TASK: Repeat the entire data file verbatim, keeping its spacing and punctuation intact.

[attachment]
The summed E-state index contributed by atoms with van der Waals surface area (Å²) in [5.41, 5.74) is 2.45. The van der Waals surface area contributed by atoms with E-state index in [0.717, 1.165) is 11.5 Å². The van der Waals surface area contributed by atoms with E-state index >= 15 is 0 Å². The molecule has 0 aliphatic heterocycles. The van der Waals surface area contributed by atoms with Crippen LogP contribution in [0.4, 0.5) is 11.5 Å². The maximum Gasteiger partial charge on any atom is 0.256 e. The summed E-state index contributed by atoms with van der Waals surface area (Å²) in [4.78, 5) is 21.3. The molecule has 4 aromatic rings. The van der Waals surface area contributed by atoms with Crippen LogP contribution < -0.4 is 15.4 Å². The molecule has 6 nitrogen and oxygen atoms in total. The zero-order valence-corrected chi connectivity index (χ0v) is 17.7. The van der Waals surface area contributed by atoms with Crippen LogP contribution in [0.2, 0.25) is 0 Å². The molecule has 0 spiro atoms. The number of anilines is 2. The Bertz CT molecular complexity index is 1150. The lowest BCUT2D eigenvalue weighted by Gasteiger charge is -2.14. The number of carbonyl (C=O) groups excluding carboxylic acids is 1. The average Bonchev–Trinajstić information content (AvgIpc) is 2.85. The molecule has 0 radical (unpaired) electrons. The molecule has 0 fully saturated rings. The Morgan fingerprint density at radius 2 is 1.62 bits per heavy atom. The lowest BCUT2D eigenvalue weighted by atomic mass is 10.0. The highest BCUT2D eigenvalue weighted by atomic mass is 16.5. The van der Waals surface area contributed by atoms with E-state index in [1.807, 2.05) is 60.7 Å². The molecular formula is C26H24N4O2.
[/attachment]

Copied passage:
The summed E-state index contributed by atoms with van der Waals surface area (Å²) in [5.41, 5.74) is 2.45. The van der Waals surface area contributed by atoms with E-state index in [0.717, 1.165) is 11.5 Å². The van der Waals surface area contributed by atoms with E-state index >= 15 is 0 Å². The molecule has 0 aliphatic heterocycles. The van der Waals surface area contributed by atoms with Crippen LogP contribution in [0.4, 0.5) is 11.5 Å². The maximum Gasteiger partial charge on any atom is 0.256 e. The summed E-state index contributed by atoms with van der Waals surface area (Å²) in [4.78, 5) is 21.3. The molecule has 4 aromatic rings. The van der Waals surface area contributed by atoms with Crippen LogP contribution < -0.4 is 15.4 Å². The molecule has 6 nitrogen and oxygen atoms in total. The zero-order valence-corrected chi connectivity index (χ0v) is 17.7. The van der Waals surface area contributed by atoms with Crippen LogP contribution in [0.2, 0.25) is 0 Å². The molecule has 0 spiro atoms. The number of anilines is 2. The Bertz CT molecular complexity index is 1150. The lowest BCUT2D eigenvalue weighted by Gasteiger charge is -2.14. The number of carbonyl (C=O) groups excluding carboxylic acids is 1. The average Bonchev–Trinajstić information content (AvgIpc) is 2.85. The molecule has 0 radical (unpaired) electrons. The molecule has 0 fully saturated rings. The Morgan fingerprint density at radius 2 is 1.62 bits per heavy atom. The lowest BCUT2D eigenvalue weighted by atomic mass is 10.0. The highest BCUT2D eigenvalue weighted by atomic mass is 16.5. The van der Waals surface area contributed by atoms with E-state index in [1.807, 2.05) is 60.7 Å². The molecular formula is C26H24N4O2.